Try these ideas to help your children stay organized at school
It’s sometimes hard for kids to be organized and keep their school assignments straight. Get started with these ideas, for better organization at school.
Time management: Understanding a sequence
Make sequence clear to your child by giving your child specific verbal cues — first, next, then, before, after — as you develop a routine. Ask questions: What comes next? Do you remember what you did first?
Reinforce sequence lessons by:
• Giving your child a series of directions using these verbal cues — and make it fun (“First do 10 jumping jacks, then write your name backwards …”)
• Having your child give you directions as well.
• Asking your child to point out words that are related to time.
• Talking about future vacation plans or reminiscing about his last birthday party.
Use a weekly calendar to help your child learn the days of the week as well as the concepts of yesterday, tomorrow, and so on. A monthly calendar is information overload; a week’s view is easier to grasp and can still be used to teach the concept of time management.
Fill in everyone’s (parents’ and children’s) schedule each week — appointments, dinners, sports practice, and so on. At the end of each day, have your child cross off completed activities and discuss the next day emphasizing, “This is what we’ll do tomorrow, Friday.”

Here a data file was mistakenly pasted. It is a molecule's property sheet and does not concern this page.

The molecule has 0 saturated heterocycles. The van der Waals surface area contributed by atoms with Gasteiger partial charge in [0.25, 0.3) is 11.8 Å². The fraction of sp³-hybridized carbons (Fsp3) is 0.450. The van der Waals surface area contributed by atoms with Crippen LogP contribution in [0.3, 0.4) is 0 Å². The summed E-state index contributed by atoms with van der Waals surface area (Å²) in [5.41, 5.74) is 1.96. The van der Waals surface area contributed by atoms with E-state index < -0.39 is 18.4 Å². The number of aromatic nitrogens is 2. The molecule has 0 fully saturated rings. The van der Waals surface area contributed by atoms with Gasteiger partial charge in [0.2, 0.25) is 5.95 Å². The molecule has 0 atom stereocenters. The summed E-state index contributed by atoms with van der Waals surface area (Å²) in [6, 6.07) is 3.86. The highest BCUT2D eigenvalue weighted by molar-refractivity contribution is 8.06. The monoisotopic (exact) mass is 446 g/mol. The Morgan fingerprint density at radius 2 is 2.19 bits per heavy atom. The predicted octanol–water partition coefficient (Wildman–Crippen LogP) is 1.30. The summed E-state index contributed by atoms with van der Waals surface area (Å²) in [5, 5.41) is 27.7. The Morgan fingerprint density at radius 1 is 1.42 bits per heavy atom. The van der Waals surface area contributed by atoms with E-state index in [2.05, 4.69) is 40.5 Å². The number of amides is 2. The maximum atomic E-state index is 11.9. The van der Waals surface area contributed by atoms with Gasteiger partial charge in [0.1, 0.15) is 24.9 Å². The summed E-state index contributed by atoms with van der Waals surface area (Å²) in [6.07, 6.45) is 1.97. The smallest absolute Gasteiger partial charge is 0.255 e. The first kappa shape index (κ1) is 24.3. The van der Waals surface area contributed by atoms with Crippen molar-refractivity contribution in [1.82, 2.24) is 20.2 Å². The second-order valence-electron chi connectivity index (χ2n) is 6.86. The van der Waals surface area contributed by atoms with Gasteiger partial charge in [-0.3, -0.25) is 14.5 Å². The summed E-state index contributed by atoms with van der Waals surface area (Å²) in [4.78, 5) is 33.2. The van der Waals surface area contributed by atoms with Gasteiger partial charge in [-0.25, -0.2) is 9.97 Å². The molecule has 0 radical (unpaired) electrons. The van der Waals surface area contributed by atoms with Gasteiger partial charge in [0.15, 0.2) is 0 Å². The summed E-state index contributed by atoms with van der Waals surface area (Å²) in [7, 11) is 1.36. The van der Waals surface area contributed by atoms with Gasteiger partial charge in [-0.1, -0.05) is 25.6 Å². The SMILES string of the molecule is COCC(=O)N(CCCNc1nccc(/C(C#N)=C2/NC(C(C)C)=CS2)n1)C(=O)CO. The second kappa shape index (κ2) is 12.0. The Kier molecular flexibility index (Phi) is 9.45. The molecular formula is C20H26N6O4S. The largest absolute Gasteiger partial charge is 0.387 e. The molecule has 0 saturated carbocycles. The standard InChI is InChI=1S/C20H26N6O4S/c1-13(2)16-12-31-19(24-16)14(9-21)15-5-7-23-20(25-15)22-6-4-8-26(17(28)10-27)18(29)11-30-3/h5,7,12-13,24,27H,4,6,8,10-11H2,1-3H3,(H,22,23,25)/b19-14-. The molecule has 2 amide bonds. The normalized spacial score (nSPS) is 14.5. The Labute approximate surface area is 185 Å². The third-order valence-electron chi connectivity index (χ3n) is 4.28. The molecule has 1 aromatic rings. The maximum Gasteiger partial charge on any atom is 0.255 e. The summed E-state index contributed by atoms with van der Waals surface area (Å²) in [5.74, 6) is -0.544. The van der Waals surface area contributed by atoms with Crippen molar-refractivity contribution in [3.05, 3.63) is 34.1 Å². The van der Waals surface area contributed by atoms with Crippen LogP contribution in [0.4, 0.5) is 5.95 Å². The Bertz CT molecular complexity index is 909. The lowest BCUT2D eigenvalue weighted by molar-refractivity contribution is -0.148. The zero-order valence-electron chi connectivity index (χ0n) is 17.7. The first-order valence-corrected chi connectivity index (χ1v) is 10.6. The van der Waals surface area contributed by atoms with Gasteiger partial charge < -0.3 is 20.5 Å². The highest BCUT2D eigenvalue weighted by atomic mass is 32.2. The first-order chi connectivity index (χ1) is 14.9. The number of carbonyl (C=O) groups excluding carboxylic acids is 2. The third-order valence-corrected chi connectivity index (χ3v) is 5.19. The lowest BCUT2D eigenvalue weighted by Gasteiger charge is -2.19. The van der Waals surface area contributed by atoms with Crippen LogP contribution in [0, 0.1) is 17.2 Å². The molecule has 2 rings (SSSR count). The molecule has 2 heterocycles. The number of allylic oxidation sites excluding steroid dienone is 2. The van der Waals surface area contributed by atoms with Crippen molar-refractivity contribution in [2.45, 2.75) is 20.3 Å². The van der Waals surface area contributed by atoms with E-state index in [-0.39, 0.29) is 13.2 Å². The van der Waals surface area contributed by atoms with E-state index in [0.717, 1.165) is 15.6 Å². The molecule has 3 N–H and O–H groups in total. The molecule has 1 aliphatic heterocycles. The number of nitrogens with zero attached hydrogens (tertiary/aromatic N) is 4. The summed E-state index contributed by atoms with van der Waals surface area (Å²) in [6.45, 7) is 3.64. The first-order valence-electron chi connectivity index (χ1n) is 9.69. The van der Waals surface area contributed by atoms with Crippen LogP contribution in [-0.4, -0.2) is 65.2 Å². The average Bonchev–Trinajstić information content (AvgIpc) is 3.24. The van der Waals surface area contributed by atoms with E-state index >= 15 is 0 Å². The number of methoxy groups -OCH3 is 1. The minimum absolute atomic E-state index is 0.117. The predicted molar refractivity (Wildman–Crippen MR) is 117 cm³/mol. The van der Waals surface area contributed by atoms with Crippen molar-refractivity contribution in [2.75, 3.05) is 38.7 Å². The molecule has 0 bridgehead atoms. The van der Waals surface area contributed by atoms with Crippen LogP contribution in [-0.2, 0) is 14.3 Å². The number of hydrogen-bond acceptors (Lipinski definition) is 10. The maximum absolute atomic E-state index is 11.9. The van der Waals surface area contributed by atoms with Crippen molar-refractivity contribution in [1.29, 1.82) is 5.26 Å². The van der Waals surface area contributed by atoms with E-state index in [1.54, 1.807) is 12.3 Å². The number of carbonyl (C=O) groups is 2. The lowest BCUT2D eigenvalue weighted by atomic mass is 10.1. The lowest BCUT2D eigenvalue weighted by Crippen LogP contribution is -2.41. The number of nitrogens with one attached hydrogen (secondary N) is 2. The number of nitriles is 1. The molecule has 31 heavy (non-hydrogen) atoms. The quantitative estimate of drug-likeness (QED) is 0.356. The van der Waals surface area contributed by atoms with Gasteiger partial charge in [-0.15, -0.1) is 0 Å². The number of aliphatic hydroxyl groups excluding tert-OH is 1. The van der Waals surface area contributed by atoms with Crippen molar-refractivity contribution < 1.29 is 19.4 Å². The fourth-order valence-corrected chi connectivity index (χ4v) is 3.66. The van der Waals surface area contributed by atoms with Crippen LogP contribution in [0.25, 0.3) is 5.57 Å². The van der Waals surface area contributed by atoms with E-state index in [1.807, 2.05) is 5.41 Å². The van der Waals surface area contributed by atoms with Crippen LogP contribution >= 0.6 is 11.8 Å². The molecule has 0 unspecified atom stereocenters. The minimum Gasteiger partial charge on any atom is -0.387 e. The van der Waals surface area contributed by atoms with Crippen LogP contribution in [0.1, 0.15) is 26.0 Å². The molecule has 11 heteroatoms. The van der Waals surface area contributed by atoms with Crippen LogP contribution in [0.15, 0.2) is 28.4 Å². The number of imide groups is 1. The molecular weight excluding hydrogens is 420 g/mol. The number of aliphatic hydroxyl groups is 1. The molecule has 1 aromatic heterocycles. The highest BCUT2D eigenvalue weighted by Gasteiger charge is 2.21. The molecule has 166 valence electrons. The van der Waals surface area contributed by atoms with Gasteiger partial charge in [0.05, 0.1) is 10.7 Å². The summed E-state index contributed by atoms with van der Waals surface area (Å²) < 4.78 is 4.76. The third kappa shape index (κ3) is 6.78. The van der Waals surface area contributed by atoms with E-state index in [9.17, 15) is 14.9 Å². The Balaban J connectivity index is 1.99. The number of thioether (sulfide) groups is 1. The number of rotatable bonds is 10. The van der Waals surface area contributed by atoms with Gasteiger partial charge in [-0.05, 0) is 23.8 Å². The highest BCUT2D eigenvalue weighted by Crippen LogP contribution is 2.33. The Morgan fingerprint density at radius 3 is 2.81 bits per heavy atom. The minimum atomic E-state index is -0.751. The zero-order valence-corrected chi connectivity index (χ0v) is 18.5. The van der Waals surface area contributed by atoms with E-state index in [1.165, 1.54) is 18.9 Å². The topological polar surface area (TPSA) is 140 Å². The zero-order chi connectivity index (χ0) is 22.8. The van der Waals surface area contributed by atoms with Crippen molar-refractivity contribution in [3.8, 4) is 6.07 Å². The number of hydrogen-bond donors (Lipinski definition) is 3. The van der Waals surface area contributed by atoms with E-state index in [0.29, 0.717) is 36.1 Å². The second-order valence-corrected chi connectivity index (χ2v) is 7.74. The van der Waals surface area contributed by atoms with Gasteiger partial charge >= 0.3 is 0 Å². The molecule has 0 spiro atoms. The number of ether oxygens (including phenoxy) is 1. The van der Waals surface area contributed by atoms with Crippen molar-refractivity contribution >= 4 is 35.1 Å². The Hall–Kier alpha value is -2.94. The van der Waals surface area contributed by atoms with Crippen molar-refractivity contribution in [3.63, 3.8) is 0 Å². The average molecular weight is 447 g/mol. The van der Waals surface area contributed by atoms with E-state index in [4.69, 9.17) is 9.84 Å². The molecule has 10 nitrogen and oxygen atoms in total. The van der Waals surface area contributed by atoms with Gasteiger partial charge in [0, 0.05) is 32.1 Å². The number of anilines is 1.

As your child grows, the calendar will help develop other skills, like accountability. Your child can see when you will or will not be available to help with a project, and can plan accordingly and assume responsibility for himself or herself.
Analog clocks, as opposed to digital clocks, show that time moves and lets kids know where they stands in relation to the rest of the hour or day. Practice telling time with your child at home and ask her for a different way to say 6:45 (a quarter to seven). Reinforce time keeping ideas over and over so your child can gain ownership of clock time.
Just like adults, children need a place to keep track of deadlines, appointments, and other information. Using a planner will help your child manage all she has to remember and also enter her class schedule, a friend’s number to call for homework clarification, and a detailed description of homework and due dates.
Help your child go over her planner regularly. With guidance, your child can learn to write down all homework deadlines and avoid last-minute cramming and unpleasant surprises.
Help your child practice prioritizing homework by figuring out together how many assignments he or she has to complete, which are due tomorrow, and which are the most challenging. Encourage your child to start the most difficult homework first.
Dr. Cheryl Guy is the parent involvement coordinator for the Decatur County Schools. You can email her at email@example.com.